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Introduction: Copyright and the Publishing of Scientific Works

Review of Economic Research on Copyright Issues, Vol. 7, No. 1, 1-6, 2010

Richard Watt

Downloads:  871


Abstract

This paper is the introduction to the symposium "Copyright in Academic Publishing".

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The Spanish Copyright Commission (Section I) Within the European Legal Framework

Review of Economic Research on Copyright Issues, 14(1/2), 39-44, 2017

Raul Rodriguez

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Abstract

Directive 2014/26/EC foresees that EU member States shall ensure that disputes between collective management societies and users concerning, in particular, existing and proposed licensing conditions or a breach of contract can be submitted to a court, or if appropriate, to another independent and impartial dispute resolution body where that body has expertise in copyright law. The Spanish Copyright Commission (Section I) aims to be that body in Spain. In order to reach this objective, the Commission has been empowered with new functions that will probably reduce the existing conflicts related to copyright licensing.

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More Music in Movies: What Box Office Data Reveals About the Availability of Public Domain Songs in Movies from 1968-2008

Review of Economic Research on Copyright Issues, Vol. 9, No. 2, pp. 31-54, 2012, Illinois Public Law Research Paper No. 11-23

Paul J. Heald , Peibei Shi, Jeffrey Stoiber and Qingyao Zheng

Downloads:  866


Abstract

A previous empirical study suggested that as copyrighted songs transitioned into the public domain they were used just as frequently in movie soundtracks as when they were still legally protected.That study, however, did not account for the number people who viewedeach movie in the theater. Since the debate over copyright term extension centers on the continuing "availability" of works as they fall into the public domain, a better measure of the availability of songs in movies would account for the relative box office success of the movies in which the songs appear. The present study collects box office data for hundreds of movies from 1968-2008 in which appeared hundreds of songs and concludes that public domain songs were heard by just as many people in movie theaters before and after they fell into the public domain.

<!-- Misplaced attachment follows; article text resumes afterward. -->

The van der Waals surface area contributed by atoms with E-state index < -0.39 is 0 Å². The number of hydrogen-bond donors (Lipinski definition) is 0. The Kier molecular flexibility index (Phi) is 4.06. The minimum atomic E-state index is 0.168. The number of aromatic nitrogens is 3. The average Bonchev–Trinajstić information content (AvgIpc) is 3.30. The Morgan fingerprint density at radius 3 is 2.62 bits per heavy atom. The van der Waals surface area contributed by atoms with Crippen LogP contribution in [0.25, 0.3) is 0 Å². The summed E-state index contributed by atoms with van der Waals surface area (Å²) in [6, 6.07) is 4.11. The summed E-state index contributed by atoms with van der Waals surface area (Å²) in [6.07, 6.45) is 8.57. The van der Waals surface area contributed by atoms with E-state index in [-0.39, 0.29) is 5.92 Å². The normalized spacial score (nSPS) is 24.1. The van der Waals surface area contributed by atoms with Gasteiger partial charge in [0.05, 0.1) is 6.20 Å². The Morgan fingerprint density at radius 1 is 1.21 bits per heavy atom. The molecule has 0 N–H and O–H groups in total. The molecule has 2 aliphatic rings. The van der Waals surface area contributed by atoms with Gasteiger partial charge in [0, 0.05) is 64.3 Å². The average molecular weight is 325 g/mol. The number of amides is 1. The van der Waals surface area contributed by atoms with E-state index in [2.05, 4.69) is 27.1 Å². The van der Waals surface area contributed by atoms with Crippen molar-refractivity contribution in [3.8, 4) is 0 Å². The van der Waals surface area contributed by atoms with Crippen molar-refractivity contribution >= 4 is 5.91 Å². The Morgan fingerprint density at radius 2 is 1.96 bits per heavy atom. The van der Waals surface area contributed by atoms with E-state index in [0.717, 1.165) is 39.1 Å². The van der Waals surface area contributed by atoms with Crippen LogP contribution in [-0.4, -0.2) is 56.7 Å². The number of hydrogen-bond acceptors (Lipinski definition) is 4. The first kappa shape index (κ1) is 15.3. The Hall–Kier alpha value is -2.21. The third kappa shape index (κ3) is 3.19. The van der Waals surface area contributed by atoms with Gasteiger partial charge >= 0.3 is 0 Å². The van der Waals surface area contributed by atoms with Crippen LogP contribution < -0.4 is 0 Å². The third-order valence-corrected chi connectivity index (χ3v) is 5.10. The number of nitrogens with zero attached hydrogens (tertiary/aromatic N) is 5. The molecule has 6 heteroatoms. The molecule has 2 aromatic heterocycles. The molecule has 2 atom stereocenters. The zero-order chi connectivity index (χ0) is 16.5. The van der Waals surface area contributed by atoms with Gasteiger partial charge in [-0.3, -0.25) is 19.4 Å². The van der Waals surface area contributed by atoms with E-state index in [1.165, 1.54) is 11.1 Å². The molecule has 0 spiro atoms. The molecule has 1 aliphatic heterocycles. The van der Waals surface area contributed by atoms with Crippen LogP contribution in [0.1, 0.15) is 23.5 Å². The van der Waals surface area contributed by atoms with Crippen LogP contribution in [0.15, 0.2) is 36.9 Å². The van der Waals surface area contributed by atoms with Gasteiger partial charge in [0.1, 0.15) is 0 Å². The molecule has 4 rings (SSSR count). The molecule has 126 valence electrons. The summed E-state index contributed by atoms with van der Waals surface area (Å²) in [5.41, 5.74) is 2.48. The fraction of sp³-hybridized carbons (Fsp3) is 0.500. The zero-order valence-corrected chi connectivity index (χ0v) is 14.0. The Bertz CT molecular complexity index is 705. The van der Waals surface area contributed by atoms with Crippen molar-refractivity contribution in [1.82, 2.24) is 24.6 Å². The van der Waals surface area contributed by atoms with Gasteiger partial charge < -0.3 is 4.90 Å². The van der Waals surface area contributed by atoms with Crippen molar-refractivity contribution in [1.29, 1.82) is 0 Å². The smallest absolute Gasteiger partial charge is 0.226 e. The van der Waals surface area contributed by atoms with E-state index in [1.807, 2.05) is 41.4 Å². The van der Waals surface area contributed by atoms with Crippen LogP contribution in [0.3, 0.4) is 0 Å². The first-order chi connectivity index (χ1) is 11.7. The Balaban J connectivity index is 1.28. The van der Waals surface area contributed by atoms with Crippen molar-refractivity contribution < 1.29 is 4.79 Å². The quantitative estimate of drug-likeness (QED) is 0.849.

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The Economic Contribution of the Copyright-Based Sector in the Netherlands

Review of Economic Research on Copyright Issues, Vol. 1, No. 1, 65-69, 2004

Jules Theeuwes

Downloads:  865


Abstract

It is hard if not impossible to quantify all the economic effects of press and publishing, arts, design, software and all other copyright-based sectors. Copyright sectors first of all produce value added and generate income; they create employment and contribute to the balance of payments. But the products and services have much wider implications and positive external effects on the economy than can be measured by adding up value added produced and employment generated. It is often tried to capture those more far reaching effects in general terms such as the 'knowledge economy' filled with 'creative workers' (see, for instance Florida, 2002). There is certainly truth in the general perception that creativity, which is the stuff, materialized in the goods and services produced by the copyright-based industry, can change the economy and have an influence on the well being of everybody. But it is impossible to capture this perception in hard numbers. Quite well doable however is to capture the measurable parts of the economic contribution in numbers. What I present in below is a measurement of value added and employment of the copyright-based industry in the Netherlands over the past decades. I will also briefly present numbers on the contribution of the copyright-based sector on imports and exports.